What are the Risk Factors of Osteoporosis?
The following factors make a person more likely to develop the Osteoporosis:
- Gender. Women are far more likely to be affected by Osteoporosis than men. In general, women’s bones are smaller and are more vulnerable to degeneration due to hormonal changes that occur after menopause.
- Age. Bones naturally become thinner as we age. When women reach menopause, they may rapidly lose bone in the first four to eight years of menopause. For example, if a women begins menopause at 50, the most dramatic loss of bone mass may occur between 51 and 58.
- Race. Due to differences in genetic make-up, Caucasian and Asian women are more likely to be affected by Osteoporosis than African-American and Hispanic women.
- Family History. Women whose families have a history of developing Osteoporosis are more likely to develop it themselves.
DEXA Screening for Osteoporosis
Bone density is measured using a process called a dual-energy x-ray absorptiometry, or what’s commonly known as a DEXA scan. This procedure measures the density of bones in areas of the body that are prone to breaks and fractures, such as the spine, hips and forearms.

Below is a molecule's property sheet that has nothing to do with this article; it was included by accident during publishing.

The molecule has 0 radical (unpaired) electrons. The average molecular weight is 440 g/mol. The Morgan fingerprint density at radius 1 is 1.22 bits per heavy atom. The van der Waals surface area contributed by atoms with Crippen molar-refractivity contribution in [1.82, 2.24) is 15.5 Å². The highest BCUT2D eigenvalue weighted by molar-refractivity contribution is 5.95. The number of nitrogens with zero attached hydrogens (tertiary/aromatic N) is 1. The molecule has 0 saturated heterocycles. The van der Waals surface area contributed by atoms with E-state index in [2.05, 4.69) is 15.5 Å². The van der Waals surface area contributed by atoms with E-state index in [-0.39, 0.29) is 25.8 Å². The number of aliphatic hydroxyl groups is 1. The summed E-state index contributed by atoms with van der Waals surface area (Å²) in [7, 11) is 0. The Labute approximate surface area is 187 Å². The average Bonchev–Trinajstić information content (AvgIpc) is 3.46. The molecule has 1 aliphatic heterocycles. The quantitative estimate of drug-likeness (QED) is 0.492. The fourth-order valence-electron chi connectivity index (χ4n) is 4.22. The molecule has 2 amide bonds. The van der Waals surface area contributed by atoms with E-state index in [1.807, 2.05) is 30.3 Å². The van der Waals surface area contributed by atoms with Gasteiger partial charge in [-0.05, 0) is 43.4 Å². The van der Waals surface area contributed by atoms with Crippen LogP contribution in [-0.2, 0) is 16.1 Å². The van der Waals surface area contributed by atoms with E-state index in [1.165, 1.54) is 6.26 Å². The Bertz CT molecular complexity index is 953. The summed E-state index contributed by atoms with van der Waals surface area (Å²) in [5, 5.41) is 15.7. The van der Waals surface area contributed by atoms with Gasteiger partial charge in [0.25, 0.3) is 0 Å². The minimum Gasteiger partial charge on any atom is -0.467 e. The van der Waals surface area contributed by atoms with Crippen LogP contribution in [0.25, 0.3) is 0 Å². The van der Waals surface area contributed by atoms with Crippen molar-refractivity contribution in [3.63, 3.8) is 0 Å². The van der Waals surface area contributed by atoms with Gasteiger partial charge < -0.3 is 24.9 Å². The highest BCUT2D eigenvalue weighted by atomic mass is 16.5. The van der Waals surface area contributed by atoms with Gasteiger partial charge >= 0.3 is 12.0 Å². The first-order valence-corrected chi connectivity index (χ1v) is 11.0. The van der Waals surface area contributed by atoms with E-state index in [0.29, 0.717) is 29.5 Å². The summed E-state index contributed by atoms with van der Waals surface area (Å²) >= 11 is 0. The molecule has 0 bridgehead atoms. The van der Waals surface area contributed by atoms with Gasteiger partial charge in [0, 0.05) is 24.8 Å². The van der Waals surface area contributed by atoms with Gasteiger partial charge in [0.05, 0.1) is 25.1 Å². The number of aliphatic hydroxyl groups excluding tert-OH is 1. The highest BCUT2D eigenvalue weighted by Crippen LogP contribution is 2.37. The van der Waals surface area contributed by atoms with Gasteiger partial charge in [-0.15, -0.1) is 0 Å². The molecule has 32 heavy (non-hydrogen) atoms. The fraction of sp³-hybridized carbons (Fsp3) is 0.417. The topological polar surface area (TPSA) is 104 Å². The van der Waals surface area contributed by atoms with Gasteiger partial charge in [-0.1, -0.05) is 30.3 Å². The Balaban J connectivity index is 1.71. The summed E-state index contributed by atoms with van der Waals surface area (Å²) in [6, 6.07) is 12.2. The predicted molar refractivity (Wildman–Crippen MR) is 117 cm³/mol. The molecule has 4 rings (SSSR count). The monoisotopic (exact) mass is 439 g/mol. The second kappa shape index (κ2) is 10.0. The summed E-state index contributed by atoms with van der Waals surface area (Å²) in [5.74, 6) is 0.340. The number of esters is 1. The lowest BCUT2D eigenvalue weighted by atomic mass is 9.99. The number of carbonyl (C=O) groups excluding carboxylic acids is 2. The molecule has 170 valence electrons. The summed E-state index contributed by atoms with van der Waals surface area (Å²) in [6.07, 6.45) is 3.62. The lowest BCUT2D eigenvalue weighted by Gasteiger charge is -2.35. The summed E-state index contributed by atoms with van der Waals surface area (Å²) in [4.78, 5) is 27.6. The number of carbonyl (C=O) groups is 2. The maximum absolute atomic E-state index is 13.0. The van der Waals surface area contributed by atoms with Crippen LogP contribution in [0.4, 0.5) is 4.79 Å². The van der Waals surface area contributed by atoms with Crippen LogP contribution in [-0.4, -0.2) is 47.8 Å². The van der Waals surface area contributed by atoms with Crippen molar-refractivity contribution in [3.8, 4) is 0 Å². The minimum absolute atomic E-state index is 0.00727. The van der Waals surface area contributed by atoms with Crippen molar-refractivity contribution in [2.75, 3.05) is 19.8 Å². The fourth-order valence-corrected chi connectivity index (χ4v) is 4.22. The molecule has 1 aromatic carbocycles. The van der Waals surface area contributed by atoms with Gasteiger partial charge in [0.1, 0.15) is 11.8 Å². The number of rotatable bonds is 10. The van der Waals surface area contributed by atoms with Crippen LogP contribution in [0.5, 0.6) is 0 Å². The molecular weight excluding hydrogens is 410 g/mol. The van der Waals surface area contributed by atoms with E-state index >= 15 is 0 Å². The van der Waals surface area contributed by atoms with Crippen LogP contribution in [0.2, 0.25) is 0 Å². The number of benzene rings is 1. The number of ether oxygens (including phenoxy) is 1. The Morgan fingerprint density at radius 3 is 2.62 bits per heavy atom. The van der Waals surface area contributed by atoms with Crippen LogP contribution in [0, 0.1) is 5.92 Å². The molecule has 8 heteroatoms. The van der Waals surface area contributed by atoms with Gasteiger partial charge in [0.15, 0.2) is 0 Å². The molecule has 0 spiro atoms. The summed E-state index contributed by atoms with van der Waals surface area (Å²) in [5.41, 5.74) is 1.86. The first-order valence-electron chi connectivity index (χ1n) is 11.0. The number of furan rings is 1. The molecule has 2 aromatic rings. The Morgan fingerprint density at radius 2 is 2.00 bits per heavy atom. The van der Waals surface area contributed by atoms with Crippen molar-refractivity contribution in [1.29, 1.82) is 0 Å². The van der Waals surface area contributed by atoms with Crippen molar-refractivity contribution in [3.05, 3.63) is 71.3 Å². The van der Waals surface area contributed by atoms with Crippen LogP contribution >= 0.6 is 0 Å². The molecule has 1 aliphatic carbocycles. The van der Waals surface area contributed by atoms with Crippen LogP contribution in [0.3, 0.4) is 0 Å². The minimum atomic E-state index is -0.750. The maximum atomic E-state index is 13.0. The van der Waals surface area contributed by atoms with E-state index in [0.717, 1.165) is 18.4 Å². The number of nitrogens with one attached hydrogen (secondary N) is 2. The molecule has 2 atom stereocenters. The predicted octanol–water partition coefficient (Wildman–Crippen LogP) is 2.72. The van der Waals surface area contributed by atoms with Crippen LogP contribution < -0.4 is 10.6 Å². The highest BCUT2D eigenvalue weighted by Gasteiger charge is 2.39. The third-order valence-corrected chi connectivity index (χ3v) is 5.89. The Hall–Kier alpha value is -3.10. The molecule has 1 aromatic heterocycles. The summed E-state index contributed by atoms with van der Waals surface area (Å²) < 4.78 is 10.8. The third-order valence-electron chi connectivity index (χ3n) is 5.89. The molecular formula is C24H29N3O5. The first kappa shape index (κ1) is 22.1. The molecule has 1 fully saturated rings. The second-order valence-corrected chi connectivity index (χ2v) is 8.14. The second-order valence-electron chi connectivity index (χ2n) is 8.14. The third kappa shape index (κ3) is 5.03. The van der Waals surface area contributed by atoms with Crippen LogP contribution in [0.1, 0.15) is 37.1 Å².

DEXA scans do not require any preparation. The patient will lie on an examination table while an x-ray scans different areas of the body. The process is painless and only takes about ten minutes to complete.
Understanding DEXA Results
In the majority of cases, the patient’s bone density will be compared to that of an average healthy young adult. The results of this comparison is called a T-score. This will help the doctor determine if the bones are normal (T-score between +1 and -1) , have lower than average mass (T-score between -1.1 and -2.4,) or Osteoporosis (T-score of -2.5 or less.)
How Often Should Scans be Performed?
Because of the exposure to radiation, DEXA scans should be completed a maximum of once every two years. Even with high-risk patients receiving treatment, doctors will monitor bone health in other ways.
Osteoporosis Treatment Options
The main goal of treatment will be to prevent fractures and breaks. In addition to recommending a proper diet rich in calcium, a doctor may prescribe medication. The following is not a list of all medication options, but simply the most commonly used:
- Bisphosphonates. This type of medication slows cell activity that is responsible for bone loss. Bisphosphonates are intended to maintain or even increase bone density.
- Parathyroid Hormone. This option is for postmenopausal women who are at high risk for fracture.
- Estrogen Agonists/Antagonists. Typically used to treat postmenopausal women, these medications are not estrogen, but they have estrogen-like effects on the body.
- Calcitonin. Meant for women who are at least five years into menopause, calcitonin helps to regulate calcium and bone metabolism.
Osteoporosis is a condition that shouldn’t be taken lightly. A broken bone can result in hospitalization and even surgery.